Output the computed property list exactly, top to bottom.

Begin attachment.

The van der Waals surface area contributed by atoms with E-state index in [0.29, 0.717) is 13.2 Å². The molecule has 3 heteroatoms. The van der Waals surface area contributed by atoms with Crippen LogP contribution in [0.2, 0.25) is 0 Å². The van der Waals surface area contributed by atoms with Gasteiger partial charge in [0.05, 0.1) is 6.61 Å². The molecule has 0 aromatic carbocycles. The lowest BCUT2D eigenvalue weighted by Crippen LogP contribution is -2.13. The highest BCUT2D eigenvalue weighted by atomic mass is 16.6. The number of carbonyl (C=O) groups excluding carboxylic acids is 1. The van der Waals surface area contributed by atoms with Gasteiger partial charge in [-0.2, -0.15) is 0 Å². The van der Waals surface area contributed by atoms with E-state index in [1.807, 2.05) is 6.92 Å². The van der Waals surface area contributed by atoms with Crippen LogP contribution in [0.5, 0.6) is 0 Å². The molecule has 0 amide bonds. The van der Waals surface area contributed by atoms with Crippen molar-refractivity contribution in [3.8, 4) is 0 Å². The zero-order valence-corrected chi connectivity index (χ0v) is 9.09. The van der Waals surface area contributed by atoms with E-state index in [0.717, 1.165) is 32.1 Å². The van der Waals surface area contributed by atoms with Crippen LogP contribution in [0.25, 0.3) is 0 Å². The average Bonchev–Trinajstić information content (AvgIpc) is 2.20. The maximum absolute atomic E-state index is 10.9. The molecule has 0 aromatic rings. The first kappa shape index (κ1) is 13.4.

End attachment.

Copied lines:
The van der Waals surface area contributed by atoms with E-state index in [0.29, 0.717) is 13.2 Å². The molecule has 3 heteroatoms. The van der Waals surface area contributed by atoms with Crippen LogP contribution in [0.2, 0.25) is 0 Å². The van der Waals surface area contributed by atoms with Gasteiger partial charge in [0.05, 0.1) is 6.61 Å². The molecule has 0 aromatic carbocycles. The lowest BCUT2D eigenvalue weighted by Crippen LogP contribution is -2.13. The highest BCUT2D eigenvalue weighted by atomic mass is 16.6. The number of carbonyl (C=O) groups excluding carboxylic acids is 1. The van der Waals surface area contributed by atoms with Gasteiger partial charge in [-0.2, -0.15) is 0 Å². The van der Waals surface area contributed by atoms with E-state index in [1.807, 2.05) is 6.92 Å². The van der Waals surface area contributed by atoms with Crippen LogP contribution in [0.5, 0.6) is 0 Å². The molecule has 0 amide bonds. The van der Waals surface area contributed by atoms with Crippen molar-refractivity contribution in [3.8, 4) is 0 Å². The zero-order valence-corrected chi connectivity index (χ0v) is 9.09. The van der Waals surface area contributed by atoms with E-state index in [0.717, 1.165) is 32.1 Å². The van der Waals surface area contributed by atoms with Crippen LogP contribution in [0.25, 0.3) is 0 Å². The average Bonchev–Trinajstić information content (AvgIpc) is 2.20. The maximum absolute atomic E-state index is 10.9. The molecule has 0 aromatic rings. The first kappa shape index (κ1) is 13.4.